He was instructed to surround the castle with buildings which were similar to it in style, but would not distract from its glory. Thus the prince had the so-called Erbprinzenpalais (Hereditary Prince’s Palace) built for his son.
The Old Collection has been moved to the Kreisständehaus (the former seat of the district administration), which also houses the Museum of Prehistory and Early History as part of the reorganization of Saarbrücken’s museum landscape. A visit to the museum also provides you with the opportunity to admire the modern architectural redevelopment of the building. A recently built glass annex connects the Kreisständehaus to the museum in the Schlosskirche. Well worth seeing is the staircase with its intricately decorated banisters.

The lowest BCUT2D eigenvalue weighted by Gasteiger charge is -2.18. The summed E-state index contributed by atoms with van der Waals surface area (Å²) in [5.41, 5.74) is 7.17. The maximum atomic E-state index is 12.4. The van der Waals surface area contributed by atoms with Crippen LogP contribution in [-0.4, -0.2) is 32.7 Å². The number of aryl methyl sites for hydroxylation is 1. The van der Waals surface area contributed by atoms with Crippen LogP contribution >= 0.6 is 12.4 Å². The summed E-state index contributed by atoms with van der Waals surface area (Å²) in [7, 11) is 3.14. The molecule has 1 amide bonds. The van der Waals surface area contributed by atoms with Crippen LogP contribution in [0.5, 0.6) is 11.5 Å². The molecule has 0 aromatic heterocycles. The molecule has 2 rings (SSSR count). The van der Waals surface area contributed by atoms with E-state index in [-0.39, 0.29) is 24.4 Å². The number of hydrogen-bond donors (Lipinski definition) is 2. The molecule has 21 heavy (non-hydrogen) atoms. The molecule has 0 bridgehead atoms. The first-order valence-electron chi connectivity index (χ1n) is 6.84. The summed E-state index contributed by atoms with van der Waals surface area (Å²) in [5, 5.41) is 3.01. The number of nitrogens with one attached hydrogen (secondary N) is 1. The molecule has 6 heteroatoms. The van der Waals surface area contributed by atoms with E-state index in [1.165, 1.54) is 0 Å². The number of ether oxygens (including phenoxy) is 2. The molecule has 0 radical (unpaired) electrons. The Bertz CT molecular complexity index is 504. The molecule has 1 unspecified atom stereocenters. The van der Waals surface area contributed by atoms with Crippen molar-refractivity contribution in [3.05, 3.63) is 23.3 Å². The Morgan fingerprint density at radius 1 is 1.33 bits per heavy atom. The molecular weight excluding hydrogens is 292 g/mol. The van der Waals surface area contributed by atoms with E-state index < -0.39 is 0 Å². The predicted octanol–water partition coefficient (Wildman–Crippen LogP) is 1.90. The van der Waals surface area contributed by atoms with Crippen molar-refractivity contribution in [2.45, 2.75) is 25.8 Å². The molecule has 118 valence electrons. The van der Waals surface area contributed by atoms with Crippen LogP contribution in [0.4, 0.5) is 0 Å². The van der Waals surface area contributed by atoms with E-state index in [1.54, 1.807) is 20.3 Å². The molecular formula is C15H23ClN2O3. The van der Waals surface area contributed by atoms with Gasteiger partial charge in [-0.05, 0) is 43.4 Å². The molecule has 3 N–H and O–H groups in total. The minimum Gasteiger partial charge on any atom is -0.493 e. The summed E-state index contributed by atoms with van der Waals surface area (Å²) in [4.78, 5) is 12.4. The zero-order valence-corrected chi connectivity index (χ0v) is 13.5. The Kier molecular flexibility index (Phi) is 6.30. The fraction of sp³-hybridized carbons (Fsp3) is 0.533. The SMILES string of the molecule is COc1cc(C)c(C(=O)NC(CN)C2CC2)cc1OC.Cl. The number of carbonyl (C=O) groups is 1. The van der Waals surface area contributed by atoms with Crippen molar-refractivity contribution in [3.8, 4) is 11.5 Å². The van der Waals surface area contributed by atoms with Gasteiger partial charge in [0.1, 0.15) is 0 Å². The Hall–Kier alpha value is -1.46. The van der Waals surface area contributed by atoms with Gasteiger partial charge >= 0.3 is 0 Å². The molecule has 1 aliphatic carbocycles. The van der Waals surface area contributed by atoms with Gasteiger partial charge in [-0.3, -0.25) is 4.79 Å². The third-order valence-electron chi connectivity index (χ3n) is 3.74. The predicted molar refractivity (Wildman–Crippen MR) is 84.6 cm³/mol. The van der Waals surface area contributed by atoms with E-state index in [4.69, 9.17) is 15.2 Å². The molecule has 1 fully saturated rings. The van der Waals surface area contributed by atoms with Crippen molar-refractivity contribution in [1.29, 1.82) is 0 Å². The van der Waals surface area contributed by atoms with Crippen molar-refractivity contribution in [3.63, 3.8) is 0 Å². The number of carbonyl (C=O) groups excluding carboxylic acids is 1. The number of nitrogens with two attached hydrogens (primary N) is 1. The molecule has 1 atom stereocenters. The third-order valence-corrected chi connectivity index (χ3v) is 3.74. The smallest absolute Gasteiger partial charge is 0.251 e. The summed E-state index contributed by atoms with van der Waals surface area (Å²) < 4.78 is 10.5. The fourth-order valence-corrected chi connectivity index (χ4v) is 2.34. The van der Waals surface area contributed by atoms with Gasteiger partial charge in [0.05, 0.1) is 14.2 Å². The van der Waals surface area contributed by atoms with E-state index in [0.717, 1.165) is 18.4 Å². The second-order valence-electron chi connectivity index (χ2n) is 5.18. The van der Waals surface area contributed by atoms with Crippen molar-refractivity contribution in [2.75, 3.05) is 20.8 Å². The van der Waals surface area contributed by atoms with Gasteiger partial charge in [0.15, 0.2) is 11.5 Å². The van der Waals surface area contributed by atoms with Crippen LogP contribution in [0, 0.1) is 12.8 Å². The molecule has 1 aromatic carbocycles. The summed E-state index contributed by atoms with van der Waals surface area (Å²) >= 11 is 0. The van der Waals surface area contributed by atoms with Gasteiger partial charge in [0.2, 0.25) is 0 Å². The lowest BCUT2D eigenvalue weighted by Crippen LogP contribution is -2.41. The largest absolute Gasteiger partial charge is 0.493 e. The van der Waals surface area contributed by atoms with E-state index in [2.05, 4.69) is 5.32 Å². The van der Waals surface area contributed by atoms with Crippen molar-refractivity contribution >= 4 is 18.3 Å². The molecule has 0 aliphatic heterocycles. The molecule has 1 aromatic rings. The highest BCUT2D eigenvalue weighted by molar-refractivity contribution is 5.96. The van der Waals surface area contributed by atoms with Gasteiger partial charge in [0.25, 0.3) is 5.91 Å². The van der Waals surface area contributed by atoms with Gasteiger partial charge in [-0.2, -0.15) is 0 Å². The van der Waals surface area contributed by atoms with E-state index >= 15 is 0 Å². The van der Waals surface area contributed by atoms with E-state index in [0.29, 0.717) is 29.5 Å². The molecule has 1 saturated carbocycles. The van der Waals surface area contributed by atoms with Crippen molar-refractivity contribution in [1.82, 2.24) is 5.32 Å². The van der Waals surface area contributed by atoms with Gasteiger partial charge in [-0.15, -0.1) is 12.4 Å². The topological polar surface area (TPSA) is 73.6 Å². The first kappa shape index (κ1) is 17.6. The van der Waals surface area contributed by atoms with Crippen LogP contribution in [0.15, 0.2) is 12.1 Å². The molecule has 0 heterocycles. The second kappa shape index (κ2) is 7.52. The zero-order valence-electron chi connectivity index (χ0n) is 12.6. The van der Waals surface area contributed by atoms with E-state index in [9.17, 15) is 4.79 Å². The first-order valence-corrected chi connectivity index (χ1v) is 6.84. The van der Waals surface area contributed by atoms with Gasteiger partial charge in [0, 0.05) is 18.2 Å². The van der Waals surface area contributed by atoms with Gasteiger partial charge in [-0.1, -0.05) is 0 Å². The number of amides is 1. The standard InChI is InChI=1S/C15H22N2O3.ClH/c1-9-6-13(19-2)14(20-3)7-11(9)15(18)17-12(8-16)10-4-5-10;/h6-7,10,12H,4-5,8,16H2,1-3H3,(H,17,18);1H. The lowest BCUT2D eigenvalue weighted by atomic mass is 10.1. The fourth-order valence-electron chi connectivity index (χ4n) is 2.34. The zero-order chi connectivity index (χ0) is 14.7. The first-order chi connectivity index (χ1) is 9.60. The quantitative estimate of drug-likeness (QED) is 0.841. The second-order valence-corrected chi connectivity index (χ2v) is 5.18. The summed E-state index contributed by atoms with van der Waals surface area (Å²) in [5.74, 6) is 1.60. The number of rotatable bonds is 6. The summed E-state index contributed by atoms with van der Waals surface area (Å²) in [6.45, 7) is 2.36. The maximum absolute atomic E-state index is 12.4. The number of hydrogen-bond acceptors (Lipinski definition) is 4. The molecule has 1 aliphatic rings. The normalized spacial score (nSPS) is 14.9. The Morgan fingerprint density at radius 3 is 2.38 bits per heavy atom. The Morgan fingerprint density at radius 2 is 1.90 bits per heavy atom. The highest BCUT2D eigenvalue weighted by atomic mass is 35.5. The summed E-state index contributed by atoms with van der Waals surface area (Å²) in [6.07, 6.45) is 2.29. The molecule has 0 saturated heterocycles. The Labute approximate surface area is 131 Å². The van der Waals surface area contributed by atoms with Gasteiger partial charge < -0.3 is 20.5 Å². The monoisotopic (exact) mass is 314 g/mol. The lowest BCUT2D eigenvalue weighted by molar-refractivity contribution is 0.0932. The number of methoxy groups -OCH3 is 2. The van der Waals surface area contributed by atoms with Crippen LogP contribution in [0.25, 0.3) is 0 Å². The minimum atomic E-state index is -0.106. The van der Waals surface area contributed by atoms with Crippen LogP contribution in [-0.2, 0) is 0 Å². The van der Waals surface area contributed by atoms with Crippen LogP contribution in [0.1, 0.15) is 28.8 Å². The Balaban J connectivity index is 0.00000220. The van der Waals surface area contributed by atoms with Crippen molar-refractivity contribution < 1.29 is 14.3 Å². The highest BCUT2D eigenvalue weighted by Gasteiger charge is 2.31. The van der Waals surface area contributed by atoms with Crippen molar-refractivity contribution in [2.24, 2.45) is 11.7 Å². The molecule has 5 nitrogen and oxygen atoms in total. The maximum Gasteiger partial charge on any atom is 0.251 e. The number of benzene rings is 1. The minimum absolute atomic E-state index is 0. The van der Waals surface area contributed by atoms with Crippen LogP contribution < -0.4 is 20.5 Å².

In the segment gable of the Altes Rathaus (Old Town Hall) the construction date MDCCL (1750) has been recorded along with a depiction of the Saarbrücken coat of arms. A Baroque onion dome crowns the clock tower. It was destroyed in WWII and rebuilt in 1947; today it houses the headquarters of Saarbrücken’s adult education centre.
The invisible memorial square was devised by Jochen Gerz and students from the local Art Academy in 1993 as an expression of tolerance and a warning against racism: 2,146 flagstones on the way to the castle were dug up and the names of Jewish cemeteries engraved on the back of them before they were replaced.